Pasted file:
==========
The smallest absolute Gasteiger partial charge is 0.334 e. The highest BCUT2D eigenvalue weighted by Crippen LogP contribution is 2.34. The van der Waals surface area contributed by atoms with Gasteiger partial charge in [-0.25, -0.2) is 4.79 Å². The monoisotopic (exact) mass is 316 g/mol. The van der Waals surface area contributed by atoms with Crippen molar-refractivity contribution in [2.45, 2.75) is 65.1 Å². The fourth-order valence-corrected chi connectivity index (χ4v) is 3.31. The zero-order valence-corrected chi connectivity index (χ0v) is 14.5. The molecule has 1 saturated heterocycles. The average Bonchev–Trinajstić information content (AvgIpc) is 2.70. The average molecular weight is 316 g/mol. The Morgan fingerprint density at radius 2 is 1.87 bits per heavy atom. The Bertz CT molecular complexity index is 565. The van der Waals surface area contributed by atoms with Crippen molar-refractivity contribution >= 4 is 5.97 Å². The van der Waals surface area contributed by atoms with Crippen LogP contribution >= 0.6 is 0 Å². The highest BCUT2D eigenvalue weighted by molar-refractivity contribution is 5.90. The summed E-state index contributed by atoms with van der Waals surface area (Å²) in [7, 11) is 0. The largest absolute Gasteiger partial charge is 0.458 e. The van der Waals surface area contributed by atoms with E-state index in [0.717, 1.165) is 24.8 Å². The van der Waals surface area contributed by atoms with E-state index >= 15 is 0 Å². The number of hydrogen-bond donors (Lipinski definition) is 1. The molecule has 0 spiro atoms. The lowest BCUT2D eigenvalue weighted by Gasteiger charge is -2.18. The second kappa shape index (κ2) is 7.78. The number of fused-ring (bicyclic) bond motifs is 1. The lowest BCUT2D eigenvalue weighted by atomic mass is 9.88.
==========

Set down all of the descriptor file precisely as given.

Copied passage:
The smallest absolute Gasteiger partial charge is 0.334 e. The highest BCUT2D eigenvalue weighted by Crippen LogP contribution is 2.34. The van der Waals surface area contributed by atoms with Gasteiger partial charge in [-0.25, -0.2) is 4.79 Å². The monoisotopic (exact) mass is 316 g/mol. The van der Waals surface area contributed by atoms with Crippen molar-refractivity contribution in [2.45, 2.75) is 65.1 Å². The fourth-order valence-corrected chi connectivity index (χ4v) is 3.31. The zero-order valence-corrected chi connectivity index (χ0v) is 14.5. The molecule has 1 saturated heterocycles. The average Bonchev–Trinajstić information content (AvgIpc) is 2.70. The average molecular weight is 316 g/mol. The Morgan fingerprint density at radius 2 is 1.87 bits per heavy atom. The Bertz CT molecular complexity index is 565. The van der Waals surface area contributed by atoms with Crippen molar-refractivity contribution >= 4 is 5.97 Å². The van der Waals surface area contributed by atoms with Crippen LogP contribution >= 0.6 is 0 Å². The highest BCUT2D eigenvalue weighted by molar-refractivity contribution is 5.90. The summed E-state index contributed by atoms with van der Waals surface area (Å²) in [7, 11) is 0. The largest absolute Gasteiger partial charge is 0.458 e. The van der Waals surface area contributed by atoms with E-state index in [0.717, 1.165) is 24.8 Å². The van der Waals surface area contributed by atoms with E-state index >= 15 is 0 Å². The number of hydrogen-bond donors (Lipinski definition) is 1. The molecule has 0 spiro atoms. The lowest BCUT2D eigenvalue weighted by Gasteiger charge is -2.18. The second kappa shape index (κ2) is 7.78. The number of fused-ring (bicyclic) bond motifs is 1. The lowest BCUT2D eigenvalue weighted by atomic mass is 9.88.